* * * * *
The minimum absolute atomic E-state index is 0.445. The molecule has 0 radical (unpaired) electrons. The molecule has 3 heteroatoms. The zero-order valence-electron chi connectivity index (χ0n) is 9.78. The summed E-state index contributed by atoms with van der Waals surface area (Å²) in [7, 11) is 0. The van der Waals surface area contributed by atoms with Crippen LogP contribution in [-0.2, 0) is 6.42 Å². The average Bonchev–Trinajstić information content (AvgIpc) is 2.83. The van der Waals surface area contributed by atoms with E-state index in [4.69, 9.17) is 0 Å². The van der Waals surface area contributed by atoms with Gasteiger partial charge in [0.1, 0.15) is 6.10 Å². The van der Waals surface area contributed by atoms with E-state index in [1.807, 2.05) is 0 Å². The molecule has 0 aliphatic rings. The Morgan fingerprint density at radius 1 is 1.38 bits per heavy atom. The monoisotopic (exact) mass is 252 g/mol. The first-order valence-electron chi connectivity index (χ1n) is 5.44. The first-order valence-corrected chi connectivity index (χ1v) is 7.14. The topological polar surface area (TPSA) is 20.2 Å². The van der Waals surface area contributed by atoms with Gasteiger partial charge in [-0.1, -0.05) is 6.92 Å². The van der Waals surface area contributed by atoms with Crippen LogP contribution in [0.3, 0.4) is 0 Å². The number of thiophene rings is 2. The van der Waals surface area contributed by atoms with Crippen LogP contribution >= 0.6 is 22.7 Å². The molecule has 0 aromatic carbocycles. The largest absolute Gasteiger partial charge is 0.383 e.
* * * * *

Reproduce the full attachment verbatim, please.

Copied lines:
The minimum absolute atomic E-state index is 0.445. The molecule has 0 radical (unpaired) electrons. The molecule has 3 heteroatoms. The zero-order valence-electron chi connectivity index (χ0n) is 9.78. The summed E-state index contributed by atoms with van der Waals surface area (Å²) in [7, 11) is 0. The van der Waals surface area contributed by atoms with Crippen LogP contribution in [-0.2, 0) is 6.42 Å². The average Bonchev–Trinajstić information content (AvgIpc) is 2.83. The van der Waals surface area contributed by atoms with E-state index in [4.69, 9.17) is 0 Å². The van der Waals surface area contributed by atoms with Gasteiger partial charge in [0.1, 0.15) is 6.10 Å². The van der Waals surface area contributed by atoms with E-state index in [1.807, 2.05) is 0 Å². The molecule has 0 aliphatic rings. The Morgan fingerprint density at radius 1 is 1.38 bits per heavy atom. The monoisotopic (exact) mass is 252 g/mol. The first-order valence-electron chi connectivity index (χ1n) is 5.44. The first-order valence-corrected chi connectivity index (χ1v) is 7.14. The topological polar surface area (TPSA) is 20.2 Å². The van der Waals surface area contributed by atoms with Gasteiger partial charge in [-0.1, -0.05) is 6.92 Å². The van der Waals surface area contributed by atoms with Crippen LogP contribution in [0.3, 0.4) is 0 Å². The number of thiophene rings is 2. The van der Waals surface area contributed by atoms with Crippen LogP contribution >= 0.6 is 22.7 Å². The molecule has 0 aromatic carbocycles. The largest absolute Gasteiger partial charge is 0.383 e.